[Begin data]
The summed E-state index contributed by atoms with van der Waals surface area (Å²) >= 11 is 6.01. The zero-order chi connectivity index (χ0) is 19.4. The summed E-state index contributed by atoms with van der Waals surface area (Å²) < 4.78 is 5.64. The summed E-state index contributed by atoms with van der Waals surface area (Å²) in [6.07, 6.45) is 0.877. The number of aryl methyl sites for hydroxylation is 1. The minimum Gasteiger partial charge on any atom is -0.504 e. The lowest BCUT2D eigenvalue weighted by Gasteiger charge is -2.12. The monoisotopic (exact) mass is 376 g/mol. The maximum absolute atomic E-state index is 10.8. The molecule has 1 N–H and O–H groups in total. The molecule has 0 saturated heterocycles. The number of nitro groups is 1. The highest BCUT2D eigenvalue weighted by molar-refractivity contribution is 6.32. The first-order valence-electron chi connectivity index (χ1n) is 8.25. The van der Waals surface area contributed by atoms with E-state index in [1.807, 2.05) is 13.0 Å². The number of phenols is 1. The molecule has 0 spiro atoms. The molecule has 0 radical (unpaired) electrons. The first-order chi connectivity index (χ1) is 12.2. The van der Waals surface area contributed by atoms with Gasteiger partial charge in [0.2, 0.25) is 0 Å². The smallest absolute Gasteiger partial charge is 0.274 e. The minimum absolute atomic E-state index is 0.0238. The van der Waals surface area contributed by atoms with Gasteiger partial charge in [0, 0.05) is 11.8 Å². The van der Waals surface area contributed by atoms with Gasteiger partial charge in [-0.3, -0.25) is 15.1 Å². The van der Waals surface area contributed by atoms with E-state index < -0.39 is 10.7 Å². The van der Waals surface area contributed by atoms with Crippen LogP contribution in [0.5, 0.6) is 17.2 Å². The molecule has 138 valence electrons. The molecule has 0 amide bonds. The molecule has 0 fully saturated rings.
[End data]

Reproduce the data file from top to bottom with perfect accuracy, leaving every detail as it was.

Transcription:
The summed E-state index contributed by atoms with van der Waals surface area (Å²) >= 11 is 6.01. The zero-order chi connectivity index (χ0) is 19.4. The summed E-state index contributed by atoms with van der Waals surface area (Å²) < 4.78 is 5.64. The summed E-state index contributed by atoms with van der Waals surface area (Å²) in [6.07, 6.45) is 0.877. The number of aryl methyl sites for hydroxylation is 1. The minimum Gasteiger partial charge on any atom is -0.504 e. The lowest BCUT2D eigenvalue weighted by Gasteiger charge is -2.12. The monoisotopic (exact) mass is 376 g/mol. The maximum absolute atomic E-state index is 10.8. The molecule has 1 N–H and O–H groups in total. The molecule has 0 saturated heterocycles. The number of nitro groups is 1. The highest BCUT2D eigenvalue weighted by molar-refractivity contribution is 6.32. The first-order valence-electron chi connectivity index (χ1n) is 8.25. The van der Waals surface area contributed by atoms with E-state index in [1.807, 2.05) is 13.0 Å². The number of phenols is 1. The molecule has 0 spiro atoms. The molecule has 0 radical (unpaired) electrons. The first-order chi connectivity index (χ1) is 12.2. The van der Waals surface area contributed by atoms with Gasteiger partial charge in [0.2, 0.25) is 0 Å². The smallest absolute Gasteiger partial charge is 0.274 e. The minimum absolute atomic E-state index is 0.0238. The van der Waals surface area contributed by atoms with Gasteiger partial charge in [0, 0.05) is 11.8 Å². The van der Waals surface area contributed by atoms with Gasteiger partial charge in [-0.3, -0.25) is 15.1 Å². The van der Waals surface area contributed by atoms with E-state index < -0.39 is 10.7 Å². The van der Waals surface area contributed by atoms with Crippen LogP contribution in [0.5, 0.6) is 17.2 Å². The molecule has 138 valence electrons. The molecule has 0 amide bonds. The molecule has 0 fully saturated rings.